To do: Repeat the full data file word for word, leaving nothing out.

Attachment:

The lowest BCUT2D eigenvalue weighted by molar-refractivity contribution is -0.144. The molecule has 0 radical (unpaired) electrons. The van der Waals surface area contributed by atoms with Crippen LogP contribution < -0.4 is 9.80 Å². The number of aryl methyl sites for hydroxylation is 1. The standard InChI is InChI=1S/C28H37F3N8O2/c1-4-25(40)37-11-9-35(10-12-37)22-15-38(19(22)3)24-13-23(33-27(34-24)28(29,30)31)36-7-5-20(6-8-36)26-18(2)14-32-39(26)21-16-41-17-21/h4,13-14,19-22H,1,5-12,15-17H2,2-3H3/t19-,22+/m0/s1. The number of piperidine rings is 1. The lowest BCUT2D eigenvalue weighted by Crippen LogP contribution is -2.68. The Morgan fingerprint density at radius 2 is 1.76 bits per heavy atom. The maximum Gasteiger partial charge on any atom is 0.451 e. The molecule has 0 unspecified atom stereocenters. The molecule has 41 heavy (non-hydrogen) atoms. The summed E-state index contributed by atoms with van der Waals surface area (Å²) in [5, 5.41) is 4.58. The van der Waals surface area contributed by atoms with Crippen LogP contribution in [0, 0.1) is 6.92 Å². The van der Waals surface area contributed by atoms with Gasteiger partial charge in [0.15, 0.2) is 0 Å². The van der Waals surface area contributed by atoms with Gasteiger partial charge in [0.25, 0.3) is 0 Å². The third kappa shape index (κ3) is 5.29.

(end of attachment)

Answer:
The lowest BCUT2D eigenvalue weighted by molar-refractivity contribution is -0.144. The molecule has 0 radical (unpaired) electrons. The van der Waals surface area contributed by atoms with Crippen LogP contribution < -0.4 is 9.80 Å². The number of aryl methyl sites for hydroxylation is 1. The standard InChI is InChI=1S/C28H37F3N8O2/c1-4-25(40)37-11-9-35(10-12-37)22-15-38(19(22)3)24-13-23(33-27(34-24)28(29,30)31)36-7-5-20(6-8-36)26-18(2)14-32-39(26)21-16-41-17-21/h4,13-14,19-22H,1,5-12,15-17H2,2-3H3/t19-,22+/m0/s1. The number of piperidine rings is 1. The lowest BCUT2D eigenvalue weighted by Crippen LogP contribution is -2.68. The Morgan fingerprint density at radius 2 is 1.76 bits per heavy atom. The maximum Gasteiger partial charge on any atom is 0.451 e. The molecule has 0 unspecified atom stereocenters. The molecule has 41 heavy (non-hydrogen) atoms. The summed E-state index contributed by atoms with van der Waals surface area (Å²) in [5, 5.41) is 4.58. The van der Waals surface area contributed by atoms with Crippen LogP contribution in [0, 0.1) is 6.92 Å². The van der Waals surface area contributed by atoms with Gasteiger partial charge in [0.15, 0.2) is 0 Å². The van der Waals surface area contributed by atoms with Gasteiger partial charge in [0.25, 0.3) is 0 Å². The third kappa shape index (κ3) is 5.29.